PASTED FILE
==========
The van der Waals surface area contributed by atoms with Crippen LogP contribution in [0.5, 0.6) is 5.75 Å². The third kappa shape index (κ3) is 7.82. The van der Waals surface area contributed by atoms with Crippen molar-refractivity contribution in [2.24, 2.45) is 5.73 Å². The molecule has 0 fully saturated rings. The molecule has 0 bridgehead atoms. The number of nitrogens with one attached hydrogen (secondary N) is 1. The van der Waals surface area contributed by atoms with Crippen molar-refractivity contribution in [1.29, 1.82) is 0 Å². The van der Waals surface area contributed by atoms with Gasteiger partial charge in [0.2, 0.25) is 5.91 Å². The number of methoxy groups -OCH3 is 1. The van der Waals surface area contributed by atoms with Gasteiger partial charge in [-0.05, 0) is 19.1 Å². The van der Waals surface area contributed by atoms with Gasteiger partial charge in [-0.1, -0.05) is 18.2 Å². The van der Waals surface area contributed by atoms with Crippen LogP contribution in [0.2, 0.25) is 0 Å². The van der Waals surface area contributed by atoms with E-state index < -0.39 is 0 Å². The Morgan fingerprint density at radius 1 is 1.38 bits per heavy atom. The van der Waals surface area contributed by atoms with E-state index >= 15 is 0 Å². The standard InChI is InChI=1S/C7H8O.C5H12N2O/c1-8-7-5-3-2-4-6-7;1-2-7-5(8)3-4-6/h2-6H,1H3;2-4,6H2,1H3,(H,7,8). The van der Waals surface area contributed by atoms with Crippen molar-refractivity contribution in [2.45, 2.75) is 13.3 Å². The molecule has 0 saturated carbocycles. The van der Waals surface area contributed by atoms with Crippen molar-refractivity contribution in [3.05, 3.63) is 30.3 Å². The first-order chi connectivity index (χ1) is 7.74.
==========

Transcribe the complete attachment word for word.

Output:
The van der Waals surface area contributed by atoms with Crippen LogP contribution in [0.5, 0.6) is 5.75 Å². The third kappa shape index (κ3) is 7.82. The van der Waals surface area contributed by atoms with Crippen molar-refractivity contribution in [2.24, 2.45) is 5.73 Å². The molecule has 0 fully saturated rings. The molecule has 0 bridgehead atoms. The number of nitrogens with one attached hydrogen (secondary N) is 1. The van der Waals surface area contributed by atoms with Crippen molar-refractivity contribution in [1.29, 1.82) is 0 Å². The van der Waals surface area contributed by atoms with Gasteiger partial charge in [0.2, 0.25) is 5.91 Å². The number of methoxy groups -OCH3 is 1. The van der Waals surface area contributed by atoms with Gasteiger partial charge in [-0.05, 0) is 19.1 Å². The van der Waals surface area contributed by atoms with Gasteiger partial charge in [-0.1, -0.05) is 18.2 Å². The van der Waals surface area contributed by atoms with Crippen LogP contribution in [0.2, 0.25) is 0 Å². The van der Waals surface area contributed by atoms with E-state index < -0.39 is 0 Å². The Morgan fingerprint density at radius 1 is 1.38 bits per heavy atom. The van der Waals surface area contributed by atoms with E-state index >= 15 is 0 Å². The standard InChI is InChI=1S/C7H8O.C5H12N2O/c1-8-7-5-3-2-4-6-7;1-2-7-5(8)3-4-6/h2-6H,1H3;2-4,6H2,1H3,(H,7,8). The van der Waals surface area contributed by atoms with Crippen molar-refractivity contribution in [2.45, 2.75) is 13.3 Å². The molecule has 0 saturated carbocycles. The van der Waals surface area contributed by atoms with Crippen molar-refractivity contribution in [3.05, 3.63) is 30.3 Å². The first-order chi connectivity index (χ1) is 7.74.